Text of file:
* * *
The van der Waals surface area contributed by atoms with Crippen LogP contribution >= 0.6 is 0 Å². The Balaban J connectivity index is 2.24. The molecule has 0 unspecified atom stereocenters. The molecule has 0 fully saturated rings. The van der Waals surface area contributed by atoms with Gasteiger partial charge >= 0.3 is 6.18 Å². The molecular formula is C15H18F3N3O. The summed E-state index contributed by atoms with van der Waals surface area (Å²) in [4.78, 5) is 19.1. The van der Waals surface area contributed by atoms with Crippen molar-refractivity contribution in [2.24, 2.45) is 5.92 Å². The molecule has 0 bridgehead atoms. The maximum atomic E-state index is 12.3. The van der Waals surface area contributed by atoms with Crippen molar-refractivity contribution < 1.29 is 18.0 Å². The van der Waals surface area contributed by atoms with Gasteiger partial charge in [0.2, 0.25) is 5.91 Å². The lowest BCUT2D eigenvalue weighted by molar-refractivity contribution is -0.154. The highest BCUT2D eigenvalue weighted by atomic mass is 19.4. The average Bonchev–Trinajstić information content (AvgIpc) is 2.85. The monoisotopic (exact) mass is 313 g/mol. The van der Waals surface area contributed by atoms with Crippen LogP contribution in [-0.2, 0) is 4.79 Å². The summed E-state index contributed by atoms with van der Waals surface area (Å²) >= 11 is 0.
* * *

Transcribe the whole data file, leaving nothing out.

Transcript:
The van der Waals surface area contributed by atoms with Crippen LogP contribution >= 0.6 is 0 Å². The Balaban J connectivity index is 2.24. The molecule has 0 unspecified atom stereocenters. The molecule has 0 fully saturated rings. The van der Waals surface area contributed by atoms with Gasteiger partial charge >= 0.3 is 6.18 Å². The molecular formula is C15H18F3N3O. The summed E-state index contributed by atoms with van der Waals surface area (Å²) in [4.78, 5) is 19.1. The van der Waals surface area contributed by atoms with Crippen molar-refractivity contribution in [2.24, 2.45) is 5.92 Å². The molecule has 0 bridgehead atoms. The maximum atomic E-state index is 12.3. The van der Waals surface area contributed by atoms with Crippen molar-refractivity contribution < 1.29 is 18.0 Å². The van der Waals surface area contributed by atoms with Gasteiger partial charge in [0.2, 0.25) is 5.91 Å². The lowest BCUT2D eigenvalue weighted by molar-refractivity contribution is -0.154. The highest BCUT2D eigenvalue weighted by atomic mass is 19.4. The average Bonchev–Trinajstić information content (AvgIpc) is 2.85. The monoisotopic (exact) mass is 313 g/mol. The van der Waals surface area contributed by atoms with Crippen LogP contribution in [-0.2, 0) is 4.79 Å². The summed E-state index contributed by atoms with van der Waals surface area (Å²) >= 11 is 0.